Clinical research requires that data be generated for knowledge. Machine learning, which develops algorithms to find patterns, has difficulty with data related to health records because this type of information is neither static nor regularly collected. In a new study, a transparent and reproducible tool for machine learning was developed to facilitate the analysis of health information. The tool can be used for clinical forecasting, which can be used to predict trends as well as outcomes in individual patients.
The study by a researcher at Carnegie Mellon University (CMU) appears in the Proceedings of Machine Learning Research.
“Temporal Learning Lite, or TL-Lite, is a visualization and forecasting tool designed to bridge the gap between clinical visualization and machine learning analysis,” said Jeremy Weiss, Assistant Professor of Health Informatics at CMU’s Heinz College, who authored the study. “While the individual elements of this tool are known, integrating it into an interactive clinical research tool is new and useful for healthcare professionals. With training, users can perform preliminary analysis in minutes.”
Time is an integral part of the clinical data collected in the delivery of health services. For example, when discussing patients in rounds where doctors visit hospital patients to see how they are doing, medical staff use visual aids that show measurements of progression and recovery. Since electronic health records became widespread, significant advances have been made in the visualization of clinical data as well as clinical prediction. Still, there remains a gap between the two.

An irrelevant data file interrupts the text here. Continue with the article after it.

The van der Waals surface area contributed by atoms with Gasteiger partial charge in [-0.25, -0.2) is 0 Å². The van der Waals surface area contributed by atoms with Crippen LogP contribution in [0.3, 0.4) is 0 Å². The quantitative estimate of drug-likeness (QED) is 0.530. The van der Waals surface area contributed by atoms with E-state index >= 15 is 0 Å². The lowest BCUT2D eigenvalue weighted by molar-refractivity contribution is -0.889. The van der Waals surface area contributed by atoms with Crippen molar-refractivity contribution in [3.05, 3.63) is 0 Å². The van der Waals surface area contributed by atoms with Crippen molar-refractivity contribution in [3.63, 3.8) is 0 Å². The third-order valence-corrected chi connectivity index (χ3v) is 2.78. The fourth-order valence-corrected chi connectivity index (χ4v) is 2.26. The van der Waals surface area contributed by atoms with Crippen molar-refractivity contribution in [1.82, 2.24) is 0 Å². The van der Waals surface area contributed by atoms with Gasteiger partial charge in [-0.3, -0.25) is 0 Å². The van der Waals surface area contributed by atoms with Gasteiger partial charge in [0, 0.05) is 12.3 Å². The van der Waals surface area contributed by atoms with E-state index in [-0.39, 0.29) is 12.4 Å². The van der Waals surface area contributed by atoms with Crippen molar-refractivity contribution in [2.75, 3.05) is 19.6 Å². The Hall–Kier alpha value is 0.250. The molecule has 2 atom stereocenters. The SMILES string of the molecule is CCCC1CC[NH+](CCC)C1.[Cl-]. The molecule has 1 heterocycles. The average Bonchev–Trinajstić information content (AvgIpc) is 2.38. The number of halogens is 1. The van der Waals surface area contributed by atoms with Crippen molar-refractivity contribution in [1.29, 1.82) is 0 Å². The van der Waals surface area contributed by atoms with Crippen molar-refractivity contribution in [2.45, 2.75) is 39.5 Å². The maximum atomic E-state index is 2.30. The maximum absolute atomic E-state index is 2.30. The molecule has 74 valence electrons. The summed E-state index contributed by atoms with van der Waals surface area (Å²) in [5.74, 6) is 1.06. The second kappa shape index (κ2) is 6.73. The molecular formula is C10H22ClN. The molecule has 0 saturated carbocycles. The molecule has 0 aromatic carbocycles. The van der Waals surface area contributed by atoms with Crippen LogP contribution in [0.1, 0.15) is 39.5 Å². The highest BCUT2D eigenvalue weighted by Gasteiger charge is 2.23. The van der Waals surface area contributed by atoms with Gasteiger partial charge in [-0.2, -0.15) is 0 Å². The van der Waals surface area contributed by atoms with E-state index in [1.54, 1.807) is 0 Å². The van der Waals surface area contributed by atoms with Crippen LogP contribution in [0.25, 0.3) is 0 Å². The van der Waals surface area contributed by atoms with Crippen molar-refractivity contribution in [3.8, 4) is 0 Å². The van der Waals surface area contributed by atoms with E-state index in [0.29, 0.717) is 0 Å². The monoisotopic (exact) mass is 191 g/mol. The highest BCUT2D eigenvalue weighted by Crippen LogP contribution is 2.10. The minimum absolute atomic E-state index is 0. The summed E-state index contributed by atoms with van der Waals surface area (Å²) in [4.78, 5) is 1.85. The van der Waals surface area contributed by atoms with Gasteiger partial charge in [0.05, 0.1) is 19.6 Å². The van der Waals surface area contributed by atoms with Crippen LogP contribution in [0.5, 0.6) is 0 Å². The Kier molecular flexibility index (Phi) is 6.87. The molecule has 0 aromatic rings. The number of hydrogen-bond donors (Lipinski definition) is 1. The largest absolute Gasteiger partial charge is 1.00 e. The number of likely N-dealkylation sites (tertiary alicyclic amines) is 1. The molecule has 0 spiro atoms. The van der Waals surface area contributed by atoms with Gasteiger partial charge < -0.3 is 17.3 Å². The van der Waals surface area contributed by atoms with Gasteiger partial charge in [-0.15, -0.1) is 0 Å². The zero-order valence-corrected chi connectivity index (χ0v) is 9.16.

TL-Lite starts with the visualization of information from databases and ends with the visual risk assessment of a time model. Along the way, users can see the impact of their design decisions through visual summaries at the individual and group level. This allows users to better understand their data and customize machine learning settings for their analysis.
To show how the tool can be used, Weiss demonstrated the model with three electronic health records that relate to three health issues: Predicting severe thrombocytopenia (with abnormally low platelet levels) while in the intensive care unit (ICU) in patients with sepsis , Predicting the survival of patients admitted to the ICU one day after admission and predicting microvascular complications of type 2 diabetes in those with the disease.
“The central goal of TL-Lite is to enable well-specified and well-designed forecasting forecasts, and this visualization tool is intended to simplify the process,” says Weiss. “At the same time, the organization of the clinical data stream in meaningful visualizations can be supported by the introduction of elements of machine learning. These approaches complement each other, so that the advantages of an approach in which another meets roadblocks lead to a better overall solution.”
The researchers are building models using machine learning technology to improve predictions of COVID-19 outcomes
Temporal visualization and learning for clinical prognosis. procedure.mlr.press/v136/weiss20a.html Provided by Carnegie Mellon University
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